With "man-in-the-middle" and other types of fraudulent account hijacking attempts on commercial customers escalating, Columbus, Ga.-based Synovus Bank needed a solution it could implement quickly. "By mid-2010 ACH and wire fraud attempts seemed to occur every few days," recalls Kevin Gibson, director of product development at Synovus. "None breached our systems. But it was a problem for our customers, particularly for larger businesses where the attacks were becoming relentless."
Because best practices and FFIEC regulations called for a layered authentication approach, Gibson says, Synovus ($28 billion in total assets) settled on a two-pronged strategy. First, the bank decided to adopt a front-end solution that could immediately authenticate customers. In addition, the bank wanted to deploy a back-end system that would analyze traffic behaviors and IP addresses to alert the bank of potentially fraudulent activities.
For the front end, Synovus evaluated five vendors during summer 2010, narrowing the field to two. Of those, according to Gibson, the least intrusive and most user-friendly solution was Rapport by Boston-based Trusteer.
Upon inking a deal with Trusteer in November 2010, Gibson says, Synovus began developing strategies to promote customer adoption. Otherwise, he relates, the implementation required virtually no Synovus IT resources.
A lightweight application, Rapport is installed on clients' computers. The process starts when a customer logs in to a Rapport-protected account, Gibson explains. The customer immediately is presented with a customized splash page explaining the solution and is directed to click on a link that automatically downloads and installs the software.
Promoting Client Adoption
According to Gibson, it came as no surprise that the "click on a link" directive presented an adoption hurdle. "We'd always told our customers, 'We'll never ask you to click on a link,'" he admits. "However, with Rapport, the 'ask' comes after customers have authenticated."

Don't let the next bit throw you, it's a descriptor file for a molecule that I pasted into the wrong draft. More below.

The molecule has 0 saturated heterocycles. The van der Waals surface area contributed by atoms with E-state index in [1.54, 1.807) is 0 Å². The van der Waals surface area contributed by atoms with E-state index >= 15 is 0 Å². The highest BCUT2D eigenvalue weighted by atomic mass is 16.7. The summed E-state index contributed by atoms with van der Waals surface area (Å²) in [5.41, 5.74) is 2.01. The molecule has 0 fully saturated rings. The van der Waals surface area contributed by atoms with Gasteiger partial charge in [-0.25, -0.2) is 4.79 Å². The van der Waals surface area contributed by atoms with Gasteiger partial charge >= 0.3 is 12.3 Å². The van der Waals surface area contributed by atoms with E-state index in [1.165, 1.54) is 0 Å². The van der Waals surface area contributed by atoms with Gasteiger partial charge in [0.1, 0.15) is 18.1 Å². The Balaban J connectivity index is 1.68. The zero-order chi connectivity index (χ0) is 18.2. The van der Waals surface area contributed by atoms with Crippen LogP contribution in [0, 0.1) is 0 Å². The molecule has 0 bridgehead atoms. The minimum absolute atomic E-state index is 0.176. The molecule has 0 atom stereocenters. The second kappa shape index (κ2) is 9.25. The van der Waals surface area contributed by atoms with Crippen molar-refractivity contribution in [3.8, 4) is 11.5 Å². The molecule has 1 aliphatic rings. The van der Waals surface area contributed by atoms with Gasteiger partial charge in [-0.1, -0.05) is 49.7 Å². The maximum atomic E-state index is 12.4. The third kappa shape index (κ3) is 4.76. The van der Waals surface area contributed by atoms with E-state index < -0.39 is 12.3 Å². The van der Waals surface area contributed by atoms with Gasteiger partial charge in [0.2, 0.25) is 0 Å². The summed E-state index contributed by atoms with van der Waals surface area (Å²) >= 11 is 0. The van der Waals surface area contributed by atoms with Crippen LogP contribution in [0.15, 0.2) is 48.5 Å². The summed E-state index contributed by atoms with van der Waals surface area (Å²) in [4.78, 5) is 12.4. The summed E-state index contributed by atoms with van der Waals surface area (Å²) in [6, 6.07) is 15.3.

To reduce end user resistance, Trusteer worked with Synovus on internal and external messaging as well as on customizing the splash page. For corporate customers that prohibited downloading applications, Synovus offered to implement the solution at the enterprise level.
In addition, Gibson's team elected to limit the presentment's duration and make customer participation optional. "We decided to present the splash page for four months and then reevaluate," Gibson affirms. "Customers could respond to the instructions or ignore them."
Ultimately, however, when the splash presentment began in February 2011, it met strong adoption and negligible resistance, Gibson relates. "About 42 percent of our customers adopted during the presentment period, which ran through May," he says. "And we took very few calls."
For the customers that adopted the anti-fraud solution, no incidents of fraud have occurred since the implementation, Gibson reports. "There have been 3,000 attempts, all of them stopped by Trusteer," he says.
Based on adoption data, the non-adopters, Gibson says, proved to be predominantly small businesses, as expected. "Since hackers have targeted larger businesses, those customers understood the need," he comments. "So we've now honed the message and redesigned the splash page."
In the meantime, Synovus added token layers and additional transaction completion verifications to its existing online payments environment. It also is in the process of migrating to a new payments platform from New York-based ACI Worldwide that includes a back-end fraud-monitoring component.
Regardless, Gibson foresees an ongoing relationship with Trusteer. "We'd like to expand Rapport into the retail side. Also, we've invited Trusteer to show us what other layers they offer and what's on their road map for the future," he says. "The ease of moving to Rapport helped us get to market very quickly. Now it's just a matter of adding to the layers."